Hike in council rents - ‘repossessions inevitable’

A rent hike for Stevenage social tenants of almost seven per cent was approved by councillors last night (Wednesday).

The rise of 6.8 per cent from April will mean an extra �5.65 per week on the average council tenant’s bill, equal to �293.80 a year.

The figure is less however than Stevenage Borough Council finance officers’ recommendation of 7.8 per cent, which would have left the 50 per cent of tenants not on housing benefit needing to find another �337.48 next financial year.

The officers’ figure was calculated using a government formula which takes into account rental income and the need to service a �218m Treasury allocated debt over 30 years. The debt was taken on by the previously debt free authority in return for keeping its rents.

Strategic director Marcel Coiffait said the one per cent drop in income, equal to �350,000 a year, could be met by savings made by restructuring Stevenage Homes. The previous arms-lengths housing management company was brought in house last December, cutting jobs and duplications.

Housing portfolio holder Ann Webb who described the authority as socialist Labour, recognised the increase would hurt families and admitted she was “disgusted” by the move. But she added if it was not put in place now it would mean larger rises in future years.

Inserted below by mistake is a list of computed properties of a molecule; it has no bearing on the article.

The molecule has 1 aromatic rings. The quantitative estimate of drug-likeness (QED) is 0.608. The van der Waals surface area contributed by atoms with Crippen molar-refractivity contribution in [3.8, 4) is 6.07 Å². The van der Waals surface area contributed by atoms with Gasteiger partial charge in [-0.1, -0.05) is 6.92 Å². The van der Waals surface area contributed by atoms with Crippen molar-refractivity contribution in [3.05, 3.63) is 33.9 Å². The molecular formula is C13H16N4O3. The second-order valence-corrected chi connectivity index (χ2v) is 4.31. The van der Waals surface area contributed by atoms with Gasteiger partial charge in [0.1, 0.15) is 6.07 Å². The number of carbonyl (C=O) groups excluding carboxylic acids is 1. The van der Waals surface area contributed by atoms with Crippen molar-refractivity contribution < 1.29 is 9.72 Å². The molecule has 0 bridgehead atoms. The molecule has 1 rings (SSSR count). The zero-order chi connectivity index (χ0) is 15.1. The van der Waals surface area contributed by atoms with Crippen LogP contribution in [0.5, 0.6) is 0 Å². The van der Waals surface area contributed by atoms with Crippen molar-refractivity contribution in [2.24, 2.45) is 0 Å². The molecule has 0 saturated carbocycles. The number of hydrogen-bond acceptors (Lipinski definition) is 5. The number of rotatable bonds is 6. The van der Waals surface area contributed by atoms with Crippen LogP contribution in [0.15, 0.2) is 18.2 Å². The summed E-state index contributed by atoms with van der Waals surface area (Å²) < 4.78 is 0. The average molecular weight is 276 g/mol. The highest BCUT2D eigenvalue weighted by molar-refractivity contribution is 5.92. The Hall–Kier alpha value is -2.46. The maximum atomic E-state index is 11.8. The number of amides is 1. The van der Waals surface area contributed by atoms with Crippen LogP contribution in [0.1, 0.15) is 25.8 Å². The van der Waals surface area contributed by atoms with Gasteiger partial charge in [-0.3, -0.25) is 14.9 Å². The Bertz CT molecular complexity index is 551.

Council leader Sharon Taylor said the money was also needed to maintain social housing in the town. “We would like to do more but we have a large programme of work to undertake and any drop that we take will eat into the programme, which means we wouldn’t have enough,” she said.

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The increase was criticised by Stevenage Citizens Advice Bureau for putting pressure on working people and the council’s housing benefit budget, and threatening families with homelessness.

Social policy coordinator Kate Farquhar said: “The bureau is concerned that the rise, at a time when wages are frozen or barely rising, may lead to families losing their homes. The CAB will assist those who contact us for help, either through the bureau or court desk - however repossessions will be inevitable where incomes are badly squeezed by other rises in basics such as food, clothes, utilities and travel costs for work. The housing alternatives are renting smaller private property, which may be too small for families’ real needs, or relocation out of the area.”

Opposition leader on the council Graham Clark, who as a member of the leader’s priority service group has been privy to the figures, said: “I would like it to be less but it’s unavoidable given the situation. We have looked at pretty much everything on housing revenue account savings.”

Lib Dem leader Robin Parker, whose three-strong group voted against the increase, criticised the last Labour government for introducing the formula used to calculate rent increases, before adding the rise could be smaller.

“There is an argument for going lower to five per cent. That would mean higher increases in future years, but people are so pressed at the moment because of the national economic situation. There is no justification for such a big increase now.”

Stevenage MP Stephen McPartland said he was “shocked” by the hike.

“I know many families will feel betrayed by the council. They promised tenants that services would improve when they took over Stevenage Homes, but services are getting worse and rents are increasing.”

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